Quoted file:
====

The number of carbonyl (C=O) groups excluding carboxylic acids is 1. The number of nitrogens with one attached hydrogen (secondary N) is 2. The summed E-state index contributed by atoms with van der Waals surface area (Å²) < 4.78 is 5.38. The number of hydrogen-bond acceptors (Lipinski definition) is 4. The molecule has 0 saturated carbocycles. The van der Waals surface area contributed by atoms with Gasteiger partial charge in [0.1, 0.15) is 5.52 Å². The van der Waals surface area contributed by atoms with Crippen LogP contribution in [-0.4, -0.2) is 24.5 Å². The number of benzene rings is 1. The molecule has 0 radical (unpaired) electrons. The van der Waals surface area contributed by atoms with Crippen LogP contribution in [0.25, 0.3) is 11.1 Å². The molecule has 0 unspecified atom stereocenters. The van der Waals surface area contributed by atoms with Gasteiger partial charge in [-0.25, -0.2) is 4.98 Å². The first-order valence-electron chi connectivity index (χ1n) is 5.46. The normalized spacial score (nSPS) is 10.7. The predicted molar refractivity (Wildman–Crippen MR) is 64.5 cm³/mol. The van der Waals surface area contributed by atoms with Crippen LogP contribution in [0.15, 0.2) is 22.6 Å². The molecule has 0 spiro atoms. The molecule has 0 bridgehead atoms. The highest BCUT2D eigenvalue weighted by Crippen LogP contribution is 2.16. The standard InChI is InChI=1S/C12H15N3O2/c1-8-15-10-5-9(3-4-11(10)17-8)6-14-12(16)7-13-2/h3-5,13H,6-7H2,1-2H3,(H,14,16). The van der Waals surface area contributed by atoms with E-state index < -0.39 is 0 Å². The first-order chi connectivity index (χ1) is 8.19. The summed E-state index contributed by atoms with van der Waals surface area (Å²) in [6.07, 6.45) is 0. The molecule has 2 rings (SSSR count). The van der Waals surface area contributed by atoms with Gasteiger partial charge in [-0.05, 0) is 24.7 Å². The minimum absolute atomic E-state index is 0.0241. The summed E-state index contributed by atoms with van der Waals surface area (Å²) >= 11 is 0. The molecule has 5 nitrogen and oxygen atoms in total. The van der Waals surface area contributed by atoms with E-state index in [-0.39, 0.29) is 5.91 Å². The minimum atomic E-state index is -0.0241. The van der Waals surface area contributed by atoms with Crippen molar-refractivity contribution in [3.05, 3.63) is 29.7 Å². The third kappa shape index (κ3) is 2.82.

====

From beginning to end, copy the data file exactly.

The number of carbonyl (C=O) groups excluding carboxylic acids is 1. The number of nitrogens with one attached hydrogen (secondary N) is 2. The summed E-state index contributed by atoms with van der Waals surface area (Å²) < 4.78 is 5.38. The number of hydrogen-bond acceptors (Lipinski definition) is 4. The molecule has 0 saturated carbocycles. The van der Waals surface area contributed by atoms with Gasteiger partial charge in [0.1, 0.15) is 5.52 Å². The van der Waals surface area contributed by atoms with Crippen LogP contribution in [-0.4, -0.2) is 24.5 Å². The number of benzene rings is 1. The molecule has 0 radical (unpaired) electrons. The van der Waals surface area contributed by atoms with Crippen LogP contribution in [0.25, 0.3) is 11.1 Å². The molecule has 0 unspecified atom stereocenters. The van der Waals surface area contributed by atoms with Gasteiger partial charge in [-0.25, -0.2) is 4.98 Å². The first-order valence-electron chi connectivity index (χ1n) is 5.46. The normalized spacial score (nSPS) is 10.7. The predicted molar refractivity (Wildman–Crippen MR) is 64.5 cm³/mol. The van der Waals surface area contributed by atoms with Crippen LogP contribution in [0.15, 0.2) is 22.6 Å². The molecule has 0 spiro atoms. The molecule has 0 bridgehead atoms. The highest BCUT2D eigenvalue weighted by Crippen LogP contribution is 2.16. The standard InChI is InChI=1S/C12H15N3O2/c1-8-15-10-5-9(3-4-11(10)17-8)6-14-12(16)7-13-2/h3-5,13H,6-7H2,1-2H3,(H,14,16). The van der Waals surface area contributed by atoms with E-state index < -0.39 is 0 Å². The first-order chi connectivity index (χ1) is 8.19. The summed E-state index contributed by atoms with van der Waals surface area (Å²) in [6.07, 6.45) is 0. The molecule has 2 rings (SSSR count). The van der Waals surface area contributed by atoms with Gasteiger partial charge in [-0.05, 0) is 24.7 Å². The minimum absolute atomic E-state index is 0.0241. The summed E-state index contributed by atoms with van der Waals surface area (Å²) >= 11 is 0. The molecule has 5 nitrogen and oxygen atoms in total. The van der Waals surface area contributed by atoms with E-state index in [-0.39, 0.29) is 5.91 Å². The minimum atomic E-state index is -0.0241. The van der Waals surface area contributed by atoms with Crippen molar-refractivity contribution in [3.05, 3.63) is 29.7 Å². The third kappa shape index (κ3) is 2.82.